PETER FROST welcomes last week’s burning of 105 tons of elephant ivory and 1 ton of rhino horn in Kenya but believes more sophisticated methods of protecting wildlife are needed.
Elephants, largest of all animals that still walk upon the Earth, are among the most recognisable and beloved of wild creatures. Yet unless we take urgent action they could be totally extinct in the wild in 10 or 15 years. Wild populations are now less than 10 per cent what they were a century ago.
Their ancestors once roamed most of the planet, but today are now confined to shrinking areas of Africa and Asia.
Elephants are hunted mercilessly for their prized ivory tusks and are also severely threatened by habitat loss, human disturbance and the occasional rich so-called sportsmen and women who pay huge amounts of money to shoot them for fun.
I have been lucky enough to spend some time with wild elephants in South Africa. Addo Elephant National Park is now the third largest national park in South Africa and unlike most of the rest of the continent the population of elephants here is both healthy and growing.
I’ll never forget watching elephants visiting the floodlit water hole from my safari tent on the campsite.
Since Addo became a protected park in 1931 the elephant population has grown from just 11 animals to today’s population of over 600 of the magnificent beasts.
The park is also home to lion, buffalo, black rhino, spotted hyena, leopard, a variety of antelope and zebra species, as well as the unique Addo flightless elephant dung beetle, found almost exclusively there.
This is the only national park in the world to conserve the big seven — that is the normal big five of African game: lion, elephant, Cape buffalo, leopard and rhinoceros plus, in the off-shore section of the park, the southern right whale and great white shark.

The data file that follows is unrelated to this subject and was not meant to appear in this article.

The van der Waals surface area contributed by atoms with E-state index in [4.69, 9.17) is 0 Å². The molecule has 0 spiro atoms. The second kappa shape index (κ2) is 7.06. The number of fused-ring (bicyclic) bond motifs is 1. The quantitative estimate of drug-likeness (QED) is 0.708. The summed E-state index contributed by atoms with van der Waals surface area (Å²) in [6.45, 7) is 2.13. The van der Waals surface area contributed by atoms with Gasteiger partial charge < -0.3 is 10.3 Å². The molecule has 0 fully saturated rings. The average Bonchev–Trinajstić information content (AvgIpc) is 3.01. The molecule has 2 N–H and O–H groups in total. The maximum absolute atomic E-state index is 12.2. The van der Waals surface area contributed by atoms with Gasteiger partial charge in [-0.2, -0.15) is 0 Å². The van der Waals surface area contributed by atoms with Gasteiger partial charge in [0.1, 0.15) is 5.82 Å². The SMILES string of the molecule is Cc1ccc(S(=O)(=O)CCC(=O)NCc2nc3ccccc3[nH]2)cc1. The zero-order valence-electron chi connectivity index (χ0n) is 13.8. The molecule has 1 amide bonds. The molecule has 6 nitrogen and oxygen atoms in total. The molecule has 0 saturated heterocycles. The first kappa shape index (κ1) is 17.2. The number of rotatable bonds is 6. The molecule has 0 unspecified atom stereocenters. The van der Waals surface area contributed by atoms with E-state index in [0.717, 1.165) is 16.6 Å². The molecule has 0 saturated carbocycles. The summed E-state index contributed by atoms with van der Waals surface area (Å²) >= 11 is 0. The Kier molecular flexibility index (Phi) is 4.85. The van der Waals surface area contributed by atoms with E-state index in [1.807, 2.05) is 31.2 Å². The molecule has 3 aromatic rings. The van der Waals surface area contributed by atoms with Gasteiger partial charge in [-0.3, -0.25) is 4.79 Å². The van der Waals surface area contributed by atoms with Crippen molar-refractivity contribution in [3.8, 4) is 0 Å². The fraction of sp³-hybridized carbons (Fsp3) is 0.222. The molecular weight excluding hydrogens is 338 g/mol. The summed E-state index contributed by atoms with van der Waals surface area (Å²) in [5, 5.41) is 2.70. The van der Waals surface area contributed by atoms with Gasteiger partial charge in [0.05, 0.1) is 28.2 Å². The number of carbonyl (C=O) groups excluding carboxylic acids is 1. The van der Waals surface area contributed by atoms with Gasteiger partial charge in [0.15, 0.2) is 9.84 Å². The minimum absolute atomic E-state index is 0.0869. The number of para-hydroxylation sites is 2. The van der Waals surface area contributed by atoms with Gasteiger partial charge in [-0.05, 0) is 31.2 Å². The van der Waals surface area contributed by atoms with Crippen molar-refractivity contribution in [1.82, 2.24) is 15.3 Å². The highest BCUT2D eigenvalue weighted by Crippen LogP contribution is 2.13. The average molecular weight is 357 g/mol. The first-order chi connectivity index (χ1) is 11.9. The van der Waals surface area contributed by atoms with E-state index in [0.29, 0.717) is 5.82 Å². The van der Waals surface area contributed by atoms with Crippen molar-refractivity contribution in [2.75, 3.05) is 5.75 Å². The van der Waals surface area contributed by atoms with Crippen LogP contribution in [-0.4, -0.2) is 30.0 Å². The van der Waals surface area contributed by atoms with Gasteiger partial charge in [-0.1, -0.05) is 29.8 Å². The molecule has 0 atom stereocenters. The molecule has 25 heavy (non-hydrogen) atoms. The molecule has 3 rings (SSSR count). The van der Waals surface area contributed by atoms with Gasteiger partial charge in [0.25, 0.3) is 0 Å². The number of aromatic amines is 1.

Sadly, environmental success stories like Addo are rare exceptions to the drastic and disastrous reduction in African elephant numbers. Many experts believe the species could be extinct in our lifetime, that is within one or two decades.
Latest figures from the International Union for the Conservation of Nature make sad reading. The total African elephant population has dropped from 550,000 in 2006 to 470,000 in 2013. East Africa has seen the worst decline, from 150,000 to about 100,000.
The current killing rate is clearly unsustainable. So who is killing elephants and why?
Elephant hunting is often organised by international criminal networks to supply the illegal ivory market, mainly in Asia. The biggest trade in illegal ivory is from Kenya and Tanzania via countries including Vietnam and the Philippines, before going on final markets in China and Thailand where it is made into jewellery or art pieces that are sold at huge prices.
As so often the real driver is profit. Poachers sell their ivory for about £30 a pound. By the time it reaches China that pound of still unworked ivory will change hands for between £1,500 and £2,000. Ivory art works will sell for millions.